Wednesday, July 16, 2014

Another hate crime by D5 Diary

The Treasure Island project

Steve Jones's bland, pseudo-objective piece on Treasure Island on the Bay Guardian's blog was so annoying I had to comment:

This is insanity. Up to 19,000 new residents on Treasure Island, even though the Bay Bridge is now gridlocked for much of the day? This is what San Francisco progressives call "smart growth." Funny that Tilly Chang is quoted. She's spent most of her career pushing the Congestion Pricing idea. This kind of development and the resulting traffic will provide her with the opportunity to finally implement it, though it's unpopular with city residents. It will be a two-fer for City Hall and the Bicycle Coalition by punishing motorists and raise a lot of money to pay for a growing city bureaucracy.

That got a rise out of Jones:

Progressives didn't hatch this plan or any of the other rapid growth scenarios, and the Bike Coalition has nothing to do with Treasure Island. Honestly, Rob, your hatred of progressives has clouded your perspective. These restrictions on cars were forced by Caltrans as the price for allowing intensive development on Treasure Island.

This is so muddled/"clouded" hard to know where to start. I don't hate progressives---or anyone, for that matter, let alone a political tendency. I do think that San Francisco progressives---as exemplified by the Bay Guardian---have been consistently wrong on important city issues over the last ten years, failures I've documented on this blog since 2004 (Click on "The SF Bay Guardian" label below for samples).

Caltrans? They never owned Treasure Island. The Navy did, and they sold it to San Francisco. But Caltrans did give a grant to the city and the Bicycle Coalition to do the project's Transportation Plan.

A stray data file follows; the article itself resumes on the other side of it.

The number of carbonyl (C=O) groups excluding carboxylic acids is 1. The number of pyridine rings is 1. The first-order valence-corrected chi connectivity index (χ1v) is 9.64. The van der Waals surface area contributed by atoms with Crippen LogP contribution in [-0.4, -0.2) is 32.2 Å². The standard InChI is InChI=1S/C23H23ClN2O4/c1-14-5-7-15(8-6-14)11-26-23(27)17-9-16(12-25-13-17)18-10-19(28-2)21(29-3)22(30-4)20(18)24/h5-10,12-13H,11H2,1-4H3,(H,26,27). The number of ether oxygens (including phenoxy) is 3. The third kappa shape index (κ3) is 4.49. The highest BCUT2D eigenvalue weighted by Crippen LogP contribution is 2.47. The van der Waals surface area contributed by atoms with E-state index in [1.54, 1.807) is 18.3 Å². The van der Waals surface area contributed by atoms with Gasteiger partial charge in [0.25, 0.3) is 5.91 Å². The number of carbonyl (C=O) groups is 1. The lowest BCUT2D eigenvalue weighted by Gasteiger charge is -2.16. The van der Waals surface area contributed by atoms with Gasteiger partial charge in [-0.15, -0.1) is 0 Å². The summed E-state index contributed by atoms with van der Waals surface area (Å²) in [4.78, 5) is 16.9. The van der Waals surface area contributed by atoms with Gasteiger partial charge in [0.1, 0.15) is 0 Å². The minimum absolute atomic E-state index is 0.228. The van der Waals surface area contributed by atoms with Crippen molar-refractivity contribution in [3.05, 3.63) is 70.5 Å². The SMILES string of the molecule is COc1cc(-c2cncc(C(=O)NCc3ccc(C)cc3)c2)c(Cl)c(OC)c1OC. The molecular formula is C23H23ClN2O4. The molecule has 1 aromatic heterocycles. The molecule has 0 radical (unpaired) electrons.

The reality is that city progs and the Bay Guardian screwed up the housing issue after botching the homeless issue ten years ago. The latter fiasco led to Gavin Newsom becoming mayor.

The present housing crisis has been developing for years, long before the advent of the tech industry. From one of my first posts back in December, 2004:

"We Need Housing" is now the SF mantra that trumps all neighborhood concerns, even in so-called progressive circles. For some time, the city's Planning Dept. has been laying the groundwork for a system that encourages developers to build large housing projects in every neighborhood within hailing distance of a city transit corridor, because---all together now---"We Need Housing."

The We Need Housing movement quickly morphed into the trendy "smart growth" idea embraced by the Planning Department (See also this, this, and this). Not surprisingly developers loved this approach to land use. It provided a "progressive" rationale for a lot of housing development, while allowing developers to not provide parking spaces for new housing units, which makes projects more profitable. That's why the Bicycle Coalition supported the Market/Octavia Plan that will, along with all the buildings now under construction in that part of town, put 40-story residential highrises at Market and Van Ness.

The Bay Guardian offered only a lame dissent on Chris Daly's Rincon Hill deal for highrise condos on Rincon Hill and didn't even mention the Market/Octavia Plan until 2007 (see also this).

Even Tim Redmond, Jones's predecessor as editor, got Treasure Island right with a forthright piece several years ago that's much better than Jones's wishy-washy column.

Just when the city needed some serious reporting on housing in San Francisco, the Bay Guardian became all about the great bicycle revolution that was not transforming transportation in the city---or anywhere else.

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